Time-Contrastive Networks: Self-Supervised Learning from A Video

Nov. 26, 2017, 3:08 a.m. By: Kirti Bakshi


The abstract in the concept lies in the proposal of an approach for learning that is self-supervised and is a representation of relationships between humans and their environment, that include interactions between object, attributes, and body pose, and are also entirely recorded from multiple viewpoints.

It consists of the training of an embedding with a triplet loss that in return contrasts a pair of simultaneous frames with temporally adjacent and visually similar frames from different viewpoints.

And this model is called as Time-Contrastive Networks (TCN) where the model can discover meaningful dimensions and attributes with the use of a contrastive signal that encourages it and can explain the changing state of objects and the world from similar frames while also learning invariance to a viewpoint, motion blur, occlusions, background, and lighting.

In other words, in relation to this video. In this work, robots can learn new tasks by watching a single third-person demonstration by a human along with an unstructured and unlabelled collection of videos besides this single video demonstration no supervision is provided to the system. There is a demonstration of the same approach on a diverse set of tasks with real and simulated robots:

  • A pouring task

  • A dish replacement task and

  • Opposed imitation task.

Talking about our two basic steps to the same approach:

The First step: Learn Representations:

The first step to the approach is to learn representations from the video using time as a supervision signal. As such here we use multiple synchronized viewpoints of the same scene as a rich signal for the discovery of different attributes in the world. This embedding as mentioned before is trained with a collection of videos that are unstructured and unlabeled.

TCN Models

These contain a positive demonstration of tasks but also random interactions in order to cover a general set of possible states in the world. The model represented in the video uses a triplet loss that is trained on a multi-viewpoint observation co-occurring frames from multiple viewpoints are attracted to each other in the embedding space while visually similar frames from nearby time steps in the same video are pulled apart.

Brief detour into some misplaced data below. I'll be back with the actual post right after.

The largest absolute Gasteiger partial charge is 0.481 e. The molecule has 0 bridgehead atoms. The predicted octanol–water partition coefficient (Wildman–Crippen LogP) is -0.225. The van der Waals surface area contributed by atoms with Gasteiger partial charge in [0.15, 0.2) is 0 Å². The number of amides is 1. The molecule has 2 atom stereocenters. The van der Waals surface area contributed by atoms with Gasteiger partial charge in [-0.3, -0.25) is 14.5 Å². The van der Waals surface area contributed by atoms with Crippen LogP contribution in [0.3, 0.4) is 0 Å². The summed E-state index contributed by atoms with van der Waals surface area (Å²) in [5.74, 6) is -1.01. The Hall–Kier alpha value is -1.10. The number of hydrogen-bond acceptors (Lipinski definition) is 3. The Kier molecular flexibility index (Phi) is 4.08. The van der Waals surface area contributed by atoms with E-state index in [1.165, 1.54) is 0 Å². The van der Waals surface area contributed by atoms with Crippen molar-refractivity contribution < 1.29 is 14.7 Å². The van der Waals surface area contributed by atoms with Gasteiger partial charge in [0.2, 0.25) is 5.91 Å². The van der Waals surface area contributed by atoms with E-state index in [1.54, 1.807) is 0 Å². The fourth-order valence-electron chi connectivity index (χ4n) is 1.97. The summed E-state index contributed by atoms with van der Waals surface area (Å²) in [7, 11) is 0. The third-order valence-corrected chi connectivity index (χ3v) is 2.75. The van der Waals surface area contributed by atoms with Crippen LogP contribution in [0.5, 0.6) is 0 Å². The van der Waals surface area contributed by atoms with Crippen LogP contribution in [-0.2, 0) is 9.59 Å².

This encourages the embedding to be invariant to viewpoint but sensitive to semantic cues that are indicative of time such as the weather liquid is pouring into a cup we can also consider a time contrast of model that is trained on only one view and this time the positive frame is randomly selected within a certain range of the anchor and a margin range is then computed given the positive range. Negatives are randomly chosen outside the margin range and the model is again trained as before.

The Second Step: Learning Policies:

The second step of our approach is to use reinforcement learning to learn policies on the top of TCN embeddings given a single third person demonstration the award function is constructed that function rewards following the progression of the video. At the semantic level, the robot arm initially tries random motions and then learns to reuse the controls yielding the highest rewards and then finally converges to reproducing the demonstrated tasks.

The model converges only after 9 iterations which is about 15 minutes of real-world training time. Similarly in the Dish Moving tasks the robot tries initially random motions and then learns to successfully pick up and move a plate, in particular, the opening and closing of the gripper at the appropriate time.

We also learn another way for robot control for the task of human pose imitation as before the robot learns an invariant TCN embedding by observing humans and itself without any correspondence labels then the robot learns to control its own body by training the output in it internal state when given an image of itself because the TCN embedding is invariant to robots and humans.


And the robot can then imitate humans instead of imitating itself and then the resulting imitation using a real robot is shown and it is observed that the robot was able to discover the mapping between its own body and a human body entirely on its own using TCN and self-regression.

Time-Contrastive Networks: Self-Supervised Learning from Video:

Video Source: Pierre Sermanet